Regarding the last, for example, I have long assumed that a significant number of divine spells have agricultural applications that would influence productivity (e.g. cure spells for livestock, bless for soil fertility, cure disease to counter brights). Maybe this would counter soil degradation?

I was persuaded of the reality of this concept by the book "Dirt: The Erosion of Civilization", which persuasively shows how land degradation over time shifted the agricultural breadbaskets of the world to new frontiers. The demand modifiers for grain, etc. show the impact of this research.

I didn't include them in the rules for domains for a variety of reasons, but mostly because the short time horizon of typical play didn't justify the complexity.

If you haven't read "Dirt", read it; it has the answers to what you need to build this system.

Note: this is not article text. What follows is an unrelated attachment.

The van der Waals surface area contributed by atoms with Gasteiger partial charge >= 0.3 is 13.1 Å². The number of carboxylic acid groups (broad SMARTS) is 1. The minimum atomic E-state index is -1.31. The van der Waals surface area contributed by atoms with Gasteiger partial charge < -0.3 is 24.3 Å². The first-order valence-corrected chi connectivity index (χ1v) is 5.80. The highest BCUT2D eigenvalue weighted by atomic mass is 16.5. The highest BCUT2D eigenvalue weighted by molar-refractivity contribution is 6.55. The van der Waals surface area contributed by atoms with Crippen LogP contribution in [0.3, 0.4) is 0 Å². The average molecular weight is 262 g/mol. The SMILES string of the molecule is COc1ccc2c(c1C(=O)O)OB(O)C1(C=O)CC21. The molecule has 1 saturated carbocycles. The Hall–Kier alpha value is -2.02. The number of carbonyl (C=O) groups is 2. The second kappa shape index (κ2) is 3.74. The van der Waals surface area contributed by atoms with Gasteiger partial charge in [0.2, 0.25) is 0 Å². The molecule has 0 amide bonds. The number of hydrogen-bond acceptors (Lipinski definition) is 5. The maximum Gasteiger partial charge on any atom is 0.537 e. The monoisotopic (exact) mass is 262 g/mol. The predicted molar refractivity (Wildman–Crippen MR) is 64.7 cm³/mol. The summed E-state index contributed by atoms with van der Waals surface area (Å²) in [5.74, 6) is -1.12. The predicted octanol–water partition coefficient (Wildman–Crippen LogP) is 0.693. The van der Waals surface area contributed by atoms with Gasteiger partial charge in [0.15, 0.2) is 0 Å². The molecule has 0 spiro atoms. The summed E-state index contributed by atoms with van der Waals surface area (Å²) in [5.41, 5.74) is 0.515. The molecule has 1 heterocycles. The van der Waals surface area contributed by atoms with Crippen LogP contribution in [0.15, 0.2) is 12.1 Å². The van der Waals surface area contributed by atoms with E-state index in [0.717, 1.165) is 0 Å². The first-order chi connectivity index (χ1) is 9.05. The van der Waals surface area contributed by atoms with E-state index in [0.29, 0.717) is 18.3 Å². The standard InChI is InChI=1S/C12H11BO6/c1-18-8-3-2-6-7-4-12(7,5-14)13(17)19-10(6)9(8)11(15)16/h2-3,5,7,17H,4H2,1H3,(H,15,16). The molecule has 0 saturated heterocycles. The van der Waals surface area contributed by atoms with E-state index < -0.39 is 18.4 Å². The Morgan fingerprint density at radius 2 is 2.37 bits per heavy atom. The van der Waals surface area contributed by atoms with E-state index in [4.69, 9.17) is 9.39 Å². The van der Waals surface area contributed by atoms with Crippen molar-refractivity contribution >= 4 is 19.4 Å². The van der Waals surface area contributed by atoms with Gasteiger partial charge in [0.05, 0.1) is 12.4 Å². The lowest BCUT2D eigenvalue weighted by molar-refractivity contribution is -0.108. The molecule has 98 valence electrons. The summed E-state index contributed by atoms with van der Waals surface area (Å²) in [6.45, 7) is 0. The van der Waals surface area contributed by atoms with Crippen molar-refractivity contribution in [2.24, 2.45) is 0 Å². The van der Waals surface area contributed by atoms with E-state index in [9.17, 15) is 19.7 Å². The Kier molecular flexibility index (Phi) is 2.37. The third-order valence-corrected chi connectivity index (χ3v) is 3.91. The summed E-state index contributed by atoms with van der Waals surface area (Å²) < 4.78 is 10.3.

I've read a great deal on this subject, but not that book. Thanks for recommendation. Soil erosion is a seriously underappreciated problem. It is quite severe throughout the US, but when do you hear anyone mention it?

I was curious as to whether or not Demand Modifiers for age took this into account (as agricultural ones go way up for long-civilized locations).

Dirt: The Erosion of Civilization is amazing. It literally changes how you view world history.

It's also vaguely terrifying, as it explains that the US Dust Bowl was actually the result of the complete collapse from erosion of the Midwest's soil, and that if we hadn't figured out industrial agriculture the area would be a wasteland by now. And it further talks about the fact that, unlike the past, there is no longer highly arable land available "in the frontier". There's nothing left.


time to go into space! .... the final frontier (I'll show myself out)


seriously though, adding this to my list of "Cool historical books I will buy but never read" alongside 1491 and Guns, Germs, and Steel.